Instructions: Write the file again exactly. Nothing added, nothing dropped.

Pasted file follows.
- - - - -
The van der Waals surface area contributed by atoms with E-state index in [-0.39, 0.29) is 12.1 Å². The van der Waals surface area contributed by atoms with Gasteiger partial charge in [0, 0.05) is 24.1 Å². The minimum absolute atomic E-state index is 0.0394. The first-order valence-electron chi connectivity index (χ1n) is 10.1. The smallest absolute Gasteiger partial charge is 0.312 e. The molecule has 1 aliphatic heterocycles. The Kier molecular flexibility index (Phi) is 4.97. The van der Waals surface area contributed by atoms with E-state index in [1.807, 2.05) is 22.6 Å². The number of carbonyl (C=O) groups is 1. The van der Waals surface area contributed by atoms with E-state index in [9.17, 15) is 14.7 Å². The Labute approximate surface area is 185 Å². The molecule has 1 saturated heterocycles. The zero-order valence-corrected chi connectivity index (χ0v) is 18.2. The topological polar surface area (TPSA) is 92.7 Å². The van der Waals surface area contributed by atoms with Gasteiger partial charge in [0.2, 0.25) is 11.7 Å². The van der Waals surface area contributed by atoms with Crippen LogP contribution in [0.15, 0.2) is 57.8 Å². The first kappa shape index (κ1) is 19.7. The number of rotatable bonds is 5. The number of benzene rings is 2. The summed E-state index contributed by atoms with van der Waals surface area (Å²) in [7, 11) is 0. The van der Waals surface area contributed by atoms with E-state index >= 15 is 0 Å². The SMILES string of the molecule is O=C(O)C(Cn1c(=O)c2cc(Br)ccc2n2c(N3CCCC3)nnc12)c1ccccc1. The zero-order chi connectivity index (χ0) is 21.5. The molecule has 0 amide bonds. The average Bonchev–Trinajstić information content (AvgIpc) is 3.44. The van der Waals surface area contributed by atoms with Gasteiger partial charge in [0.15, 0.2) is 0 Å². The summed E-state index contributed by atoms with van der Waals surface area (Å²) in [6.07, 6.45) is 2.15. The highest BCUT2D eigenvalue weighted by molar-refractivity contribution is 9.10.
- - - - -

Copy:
The van der Waals surface area contributed by atoms with E-state index in [-0.39, 0.29) is 12.1 Å². The van der Waals surface area contributed by atoms with Gasteiger partial charge in [0, 0.05) is 24.1 Å². The minimum absolute atomic E-state index is 0.0394. The first-order valence-electron chi connectivity index (χ1n) is 10.1. The smallest absolute Gasteiger partial charge is 0.312 e. The molecule has 1 aliphatic heterocycles. The Kier molecular flexibility index (Phi) is 4.97. The van der Waals surface area contributed by atoms with E-state index in [1.807, 2.05) is 22.6 Å². The number of carbonyl (C=O) groups is 1. The van der Waals surface area contributed by atoms with E-state index in [9.17, 15) is 14.7 Å². The Labute approximate surface area is 185 Å². The molecule has 1 saturated heterocycles. The zero-order valence-corrected chi connectivity index (χ0v) is 18.2. The topological polar surface area (TPSA) is 92.7 Å². The van der Waals surface area contributed by atoms with Gasteiger partial charge in [0.2, 0.25) is 11.7 Å². The van der Waals surface area contributed by atoms with Crippen LogP contribution in [0.15, 0.2) is 57.8 Å². The first kappa shape index (κ1) is 19.7. The number of rotatable bonds is 5. The number of benzene rings is 2. The summed E-state index contributed by atoms with van der Waals surface area (Å²) in [7, 11) is 0. The van der Waals surface area contributed by atoms with E-state index >= 15 is 0 Å². The SMILES string of the molecule is O=C(O)C(Cn1c(=O)c2cc(Br)ccc2n2c(N3CCCC3)nnc12)c1ccccc1. The zero-order chi connectivity index (χ0) is 21.5. The molecule has 0 amide bonds. The average Bonchev–Trinajstić information content (AvgIpc) is 3.44. The van der Waals surface area contributed by atoms with Gasteiger partial charge in [0.15, 0.2) is 0 Å². The summed E-state index contributed by atoms with van der Waals surface area (Å²) in [6.07, 6.45) is 2.15. The highest BCUT2D eigenvalue weighted by molar-refractivity contribution is 9.10.